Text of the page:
That’s because, despite the benefits of hybrid and remote work, respondents also struggle with some drawbacks. Perhaps unsurprisingly, the top drawback of flex work, cited by 34% of respondents, is distractions at home.
Technology concerns come in second; 27% report increased complexity in troubleshooting off-networking devices as a problem with remote and hybrid work. Right behind tech support issues is increased difficulty in managing and coordinating employees outside the office (26%).
4) Flex work strains IT
The support challenges point to a deeper issue: increased strain on the IT department.
Close to half of respondents (43%) say the job of the IT department has gotten more difficult with the rise in flexible work scenarios. And even when it isn’t more challenging, there’s more work to be done. More than three-quarters (76%) say IT’s workload has gone up since 2020.
Significantly, the challenges aren’t only related to more tasks to perform since 2020, although that is a major factor (cited by 44% of respondents). It’s also because the software people use for their work isn’t always up to the job (cited by 31% of respondents). That means existing software doesn’t offer enough capabilities for the remote workforce or provides the wrong functionality entirely.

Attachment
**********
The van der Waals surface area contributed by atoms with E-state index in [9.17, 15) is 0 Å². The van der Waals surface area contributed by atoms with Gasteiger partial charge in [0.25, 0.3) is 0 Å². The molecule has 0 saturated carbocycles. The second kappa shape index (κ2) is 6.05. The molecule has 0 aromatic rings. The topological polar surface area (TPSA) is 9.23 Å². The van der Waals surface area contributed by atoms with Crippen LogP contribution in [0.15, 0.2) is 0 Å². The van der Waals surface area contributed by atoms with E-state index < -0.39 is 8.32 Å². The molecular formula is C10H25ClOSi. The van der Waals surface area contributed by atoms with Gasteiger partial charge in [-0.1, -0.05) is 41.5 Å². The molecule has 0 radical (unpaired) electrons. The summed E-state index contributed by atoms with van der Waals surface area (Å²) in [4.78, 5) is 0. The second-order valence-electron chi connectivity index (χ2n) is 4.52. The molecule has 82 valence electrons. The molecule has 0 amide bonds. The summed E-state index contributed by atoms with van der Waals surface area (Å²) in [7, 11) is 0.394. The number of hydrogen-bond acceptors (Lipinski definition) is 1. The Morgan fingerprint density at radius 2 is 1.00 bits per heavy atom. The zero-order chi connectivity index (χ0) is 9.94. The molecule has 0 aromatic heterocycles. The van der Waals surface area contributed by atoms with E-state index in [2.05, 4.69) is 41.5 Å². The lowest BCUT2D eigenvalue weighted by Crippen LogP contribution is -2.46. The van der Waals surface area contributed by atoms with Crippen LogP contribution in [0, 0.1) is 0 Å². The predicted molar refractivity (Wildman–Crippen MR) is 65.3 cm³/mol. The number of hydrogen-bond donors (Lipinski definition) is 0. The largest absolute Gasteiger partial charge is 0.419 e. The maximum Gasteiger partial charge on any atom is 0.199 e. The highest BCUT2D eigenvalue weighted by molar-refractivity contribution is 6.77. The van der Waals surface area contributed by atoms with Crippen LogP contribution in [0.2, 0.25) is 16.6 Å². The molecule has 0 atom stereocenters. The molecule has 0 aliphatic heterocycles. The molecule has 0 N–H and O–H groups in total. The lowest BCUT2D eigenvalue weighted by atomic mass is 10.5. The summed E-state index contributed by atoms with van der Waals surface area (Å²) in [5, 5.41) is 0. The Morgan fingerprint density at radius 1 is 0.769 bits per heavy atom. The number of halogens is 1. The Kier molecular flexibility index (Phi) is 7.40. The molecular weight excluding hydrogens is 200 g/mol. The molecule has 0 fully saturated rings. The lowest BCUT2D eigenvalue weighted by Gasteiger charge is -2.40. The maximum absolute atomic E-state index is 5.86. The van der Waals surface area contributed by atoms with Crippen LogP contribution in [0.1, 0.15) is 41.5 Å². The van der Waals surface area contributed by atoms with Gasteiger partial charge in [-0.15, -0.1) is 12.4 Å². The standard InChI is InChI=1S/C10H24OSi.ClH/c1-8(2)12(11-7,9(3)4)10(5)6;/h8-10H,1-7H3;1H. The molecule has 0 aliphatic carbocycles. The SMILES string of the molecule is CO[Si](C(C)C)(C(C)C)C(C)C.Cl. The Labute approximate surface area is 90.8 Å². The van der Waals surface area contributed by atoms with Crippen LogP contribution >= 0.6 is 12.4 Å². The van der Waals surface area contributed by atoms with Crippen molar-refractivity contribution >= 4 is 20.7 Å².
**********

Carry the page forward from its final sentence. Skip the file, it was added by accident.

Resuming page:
It’s no wonder, then, that 93% of business and IT leaders say it’s critical to reduce the burden on their IT teams. IT consolidation in the form of tools that handle related functions in one package offers much-needed relief.
5) Digital tools are helping
As an IT manager at an auto dealership in Utah put it regarding our GoTo Connect communications and collaboration system: “Unifying everything into one solution has been amazing.” The move let him ditch half a dozen other communications products and their associated IT overhead and expenses.
He’s not alone. Most business and IT leaders (62%) name communication, collaboration, and IT management tool consolidation as a top initiative. In fact 95% of respondents said that consolidation is either already underway at their organizations or they plan to start consolidation in 2022.
But it isn't just about fewer tools. It's about better tools, especially when it comes to simplifying the complexity IT help desks must now manage and support. A third of small business leaders (33%) plan to upgrade their help desk tools in 2022. See Why GoTo Resolve is designed for specifically for SMBs.
All of this, from knowing how and when to invest in a consolidated tech stack, to giving your employees the freedom to choose the flexible work style that works best for them, is aimed at relieving pressure on IT, boosting productivity, and helping small businesses and their workers do their best work from anywhere. Because it’s not about the tools, it’s about growing your business. At the end of the day the technology should just get out of your way and allow your business to thrive. While Small Business Week may only be one week a year, these organizations bring untold benefits to cities and towns globally each and every day. From the corner shops, to the tech startups, to those that have turned a side passion into a thriving business their success, we are here to listen to you, learn from you, and most importantly celebrate each and every story!\